Neocolonialism: Is America an Empire, with similar motives, hierarchies, and consequences of colonialism – outside, and inside, our borders? What are some important similarities and differences between traditional colonialism and the uneven power structures we see in today’s global economy, and growing class divisions?

Gender: How is gender used in the construction of the colonial situation, and of postcolonial resistance? What does it mean to deconstruct gender while deconstructing colonial myths about the feminized subject? In the resistance to colonial oppression, how does that resistance spread into critiques of traditional patriarchies?

What are your personal experiences of oppression and privilege, within the power structures of neocolonialism, racism, classism, and other power dynamics? How do your experiences inform your politics? How do they fit within, or outside, the frames of this unit’s theory and literature?

What do we do? What are the effects of refusing, or accepting, privilege? Faced with oppression, what does it mean to rebel, or to comply, or to assimilate? How do Marx and Smith weigh-in? The Enlightenment philosophers? The Romantics? Modernists? Existentialists? Postmoderns? What hopes do contemporary left and right wing politics hold? What, in the face of increasing globalization, will you do?

Formal structures: How do politics and style, revolution and form, interact in the texts? How does hybridity affect their structures? How do the texts respond to European and indigenous literary traditions, from the Qur’an to the Romantics to Conrad, while marking out their own form?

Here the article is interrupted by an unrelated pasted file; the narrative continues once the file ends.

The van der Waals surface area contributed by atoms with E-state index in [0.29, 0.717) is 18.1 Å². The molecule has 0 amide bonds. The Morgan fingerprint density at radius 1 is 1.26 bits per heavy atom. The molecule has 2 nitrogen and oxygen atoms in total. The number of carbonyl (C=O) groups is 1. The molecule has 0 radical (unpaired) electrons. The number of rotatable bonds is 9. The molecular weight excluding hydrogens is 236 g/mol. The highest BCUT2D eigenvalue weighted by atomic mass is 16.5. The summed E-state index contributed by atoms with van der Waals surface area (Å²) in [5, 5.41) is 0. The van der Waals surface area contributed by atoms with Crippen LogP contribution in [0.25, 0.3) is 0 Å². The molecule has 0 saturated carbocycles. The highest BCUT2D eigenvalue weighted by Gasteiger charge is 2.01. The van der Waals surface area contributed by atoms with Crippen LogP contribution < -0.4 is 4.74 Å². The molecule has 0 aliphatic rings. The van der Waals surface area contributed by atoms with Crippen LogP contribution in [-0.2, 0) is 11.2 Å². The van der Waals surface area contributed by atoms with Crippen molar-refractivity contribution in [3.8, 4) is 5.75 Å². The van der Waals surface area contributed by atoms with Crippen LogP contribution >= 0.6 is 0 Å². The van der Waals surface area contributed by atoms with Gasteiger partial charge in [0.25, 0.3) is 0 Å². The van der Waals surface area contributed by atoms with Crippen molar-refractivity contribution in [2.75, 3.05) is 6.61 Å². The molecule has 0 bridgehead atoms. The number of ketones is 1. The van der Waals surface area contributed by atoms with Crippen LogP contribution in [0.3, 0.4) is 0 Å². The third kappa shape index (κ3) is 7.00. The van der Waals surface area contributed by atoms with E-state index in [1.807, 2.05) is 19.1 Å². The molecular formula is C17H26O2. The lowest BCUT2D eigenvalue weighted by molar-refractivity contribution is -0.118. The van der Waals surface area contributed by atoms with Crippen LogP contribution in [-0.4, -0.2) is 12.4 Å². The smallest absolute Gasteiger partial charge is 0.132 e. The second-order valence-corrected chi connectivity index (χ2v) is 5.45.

Discussion: talk about talking about race, and creating a safe space to analyze texts, while handling the discomfort that racial discussions often bring

Read and discuss “White Man’s Burden”

Video: Apocalypse Now

Read “Minute on Indian Education”

Video: Battle of Algiers

Analyze student selected media for knowledge/power

 

Calling into question the Enlightenment project of rationalism and progress, in part by pointing out the flagrant contradictions of the “civilizing mission” of European powers in colonized states, and in “developing countries” today

Deconstructing the roots of Enlightenment thinking in the postmodern tradition, in a more grounded, vital and local context of concrete situations

Using tools of postmodernism to deconstruct categories into which Europe has imagined its “other”

Resistance of Enlightenment’s tendency to make “native” a passive object of study, and of Postmodernism’s portrayal of the subject as an inactive “effect” of historical forces. Actively seizing language, and “the master’s tools to take down the master’s house”

Move from Enlightenment, Romantic, and Postmodern notions of self, toward new ways of thinking about identity, through postcolonial hybridity and irony


 

Central theme

 

Day 1: Critical Consciousness

 

Unit 1: Religion and Theories of Liberation

 

Unit 2b: Ancient Greece: Pre-Socratics

 nit 3::Ancient Greece:   Plato

 

Analysis: Do and Don’t

 

Unit 4: Ancient China: Poetry and Philosophy

 

Unit 5: Ancient Rome: The Aeneid

 

A Sketch of History

 

Unit 6: The Arabian Nights

 

Unit 7: High Medieval  Italy: Inferno

Unit 8a: High Renaissance Spain:: Don Quixote

 

Unit 8b: High Renaissance England: Hamlet

 

Unit 9: European Enlightenment

 nit 10:: Modern Economics: Smith v. Marx

 

Unit 11: English Romantic Poets

 

Unit 12: English Modernism

 

Unit 13: Existentialism

 

Unit 14: Magical Realism and McOndo

 

Unit 15: Postmodern Theory

 

Unit 16: Postcolonial Literature & Theory